Rapid and frequent feedback

figure 1: PDCA cycle

If everything would be completely clear we could use the waterfall development model. We call this production rather than development. At the start of a new development, however, there are many uncertainties we have to explore and to change into certainties. Because even the simplest development project is too complex for a human mind to oversee completely (E. Dijkstra, 1965: "The competent programmer is fully aware of the limited size of his own skull"1) we must iteratively learn what we are actually dealing with and learn how to perform better.

This is done by "think first, then do", because thinking costs less than doing. But, because we cannot foresee everything and we have to assume a lot, we constantly have to check whether our thoughts and assumptions were correct. This is called feedback: we plan something, we do it as well as we can, then we check whether the effects are correct. Depending on this analysis, we may change our ways and assumptions. Shewhart2 already described this in 1939. Deming3 called it the Shewhart Cycle. Others call it the Deming cycle or PDCA (Plan-Do-Check-Act) cycle, see figure1.

In practice we see that if developers Do something, they sometimes Plan, but hardly ever explicitly go through the analysis (Check) and decision (Act) sections. In Evo we do use all the sections of the cycle deliberately in rapid and frequent feedback loops (figure 2):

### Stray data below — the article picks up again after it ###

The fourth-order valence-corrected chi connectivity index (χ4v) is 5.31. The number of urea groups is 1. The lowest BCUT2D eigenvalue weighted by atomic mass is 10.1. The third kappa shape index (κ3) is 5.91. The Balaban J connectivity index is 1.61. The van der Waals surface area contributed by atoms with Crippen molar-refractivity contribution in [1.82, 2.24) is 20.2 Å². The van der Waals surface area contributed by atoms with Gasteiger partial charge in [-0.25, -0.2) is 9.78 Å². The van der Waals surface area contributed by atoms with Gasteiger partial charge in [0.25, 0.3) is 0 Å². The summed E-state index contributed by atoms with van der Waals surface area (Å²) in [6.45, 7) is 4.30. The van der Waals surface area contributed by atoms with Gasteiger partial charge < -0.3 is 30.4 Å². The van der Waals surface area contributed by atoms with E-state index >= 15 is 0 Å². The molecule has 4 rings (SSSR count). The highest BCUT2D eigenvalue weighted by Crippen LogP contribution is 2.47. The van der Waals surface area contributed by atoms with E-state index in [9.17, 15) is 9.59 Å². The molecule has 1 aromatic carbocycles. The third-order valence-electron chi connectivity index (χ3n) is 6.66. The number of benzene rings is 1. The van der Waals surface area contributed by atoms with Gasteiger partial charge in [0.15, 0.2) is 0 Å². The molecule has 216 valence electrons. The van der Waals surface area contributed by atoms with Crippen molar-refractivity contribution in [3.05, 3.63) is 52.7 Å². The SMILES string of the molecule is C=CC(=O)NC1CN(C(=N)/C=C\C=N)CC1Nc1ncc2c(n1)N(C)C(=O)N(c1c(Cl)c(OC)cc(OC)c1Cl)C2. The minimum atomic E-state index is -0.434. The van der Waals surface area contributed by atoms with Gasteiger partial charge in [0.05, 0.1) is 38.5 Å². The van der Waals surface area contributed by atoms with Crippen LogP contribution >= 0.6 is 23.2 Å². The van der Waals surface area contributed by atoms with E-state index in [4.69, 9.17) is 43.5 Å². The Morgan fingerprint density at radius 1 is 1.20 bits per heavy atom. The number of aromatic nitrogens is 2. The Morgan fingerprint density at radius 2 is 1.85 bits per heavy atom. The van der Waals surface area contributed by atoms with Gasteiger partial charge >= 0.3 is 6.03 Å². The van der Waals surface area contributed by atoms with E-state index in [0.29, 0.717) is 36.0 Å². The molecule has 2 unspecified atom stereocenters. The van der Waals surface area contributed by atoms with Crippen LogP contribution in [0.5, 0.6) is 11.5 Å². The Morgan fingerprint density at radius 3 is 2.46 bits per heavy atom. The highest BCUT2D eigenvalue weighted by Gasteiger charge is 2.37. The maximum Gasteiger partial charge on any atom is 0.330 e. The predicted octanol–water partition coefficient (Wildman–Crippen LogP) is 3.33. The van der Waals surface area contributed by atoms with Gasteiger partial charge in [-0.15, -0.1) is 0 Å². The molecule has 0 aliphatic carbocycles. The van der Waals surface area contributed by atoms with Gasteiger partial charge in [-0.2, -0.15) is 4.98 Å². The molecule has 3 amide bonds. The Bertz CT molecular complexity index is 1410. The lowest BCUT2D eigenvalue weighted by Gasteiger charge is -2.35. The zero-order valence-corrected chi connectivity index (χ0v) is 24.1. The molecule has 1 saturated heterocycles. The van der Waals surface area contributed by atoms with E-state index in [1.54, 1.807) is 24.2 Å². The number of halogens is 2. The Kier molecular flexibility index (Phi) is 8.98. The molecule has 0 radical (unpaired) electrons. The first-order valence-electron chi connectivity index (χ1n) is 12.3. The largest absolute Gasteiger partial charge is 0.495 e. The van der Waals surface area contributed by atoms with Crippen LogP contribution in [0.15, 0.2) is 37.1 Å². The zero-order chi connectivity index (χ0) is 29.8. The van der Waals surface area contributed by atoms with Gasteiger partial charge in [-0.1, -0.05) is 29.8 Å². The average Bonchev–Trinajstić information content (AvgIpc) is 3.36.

figure 2: Planning cycles

The weekly TaskCycle
In this cycle we optimise our estimation, planning and tracking abilities in order to better predict the future. We check constantly whether we are doing the right things in the right order to the right level of detail for the moment.

The frequent stakeholder value DeliveryCycle
In this cycle we optimise the requirements and check our assumptions. We check constantly whether we are delivering the right things in the right order to the right level of detail for the moment. Delivery cycles take 1 to 2 weekly cycles.

The strategic objectives cycle
In this cycle we review our strategic objectives and check whether what we do still complies with the objectives. This cycle may take 1 to 3 months.

The organisation roadmap cycle
In this cycle we review our roadmap and check whether our strategic objectives still comply with what we should do in this world. This cycle may take 3 to 6 months.

  1. E. Dijkstra: Paper: Programming Considered as a Human Activity, 1965. Reprint in Classics in Software Engineering. Yourdon Press, 1979, ISBN 0917072146.
  2. W. A. Shewhart: Statistical Method from the Viewpoint of Quality Control. Dover Publications, republication: 1986. ISBN 0486652327.
  3. W.E. Deming: Out of the Crisis. MIT, 1986, ISBN 0911379010.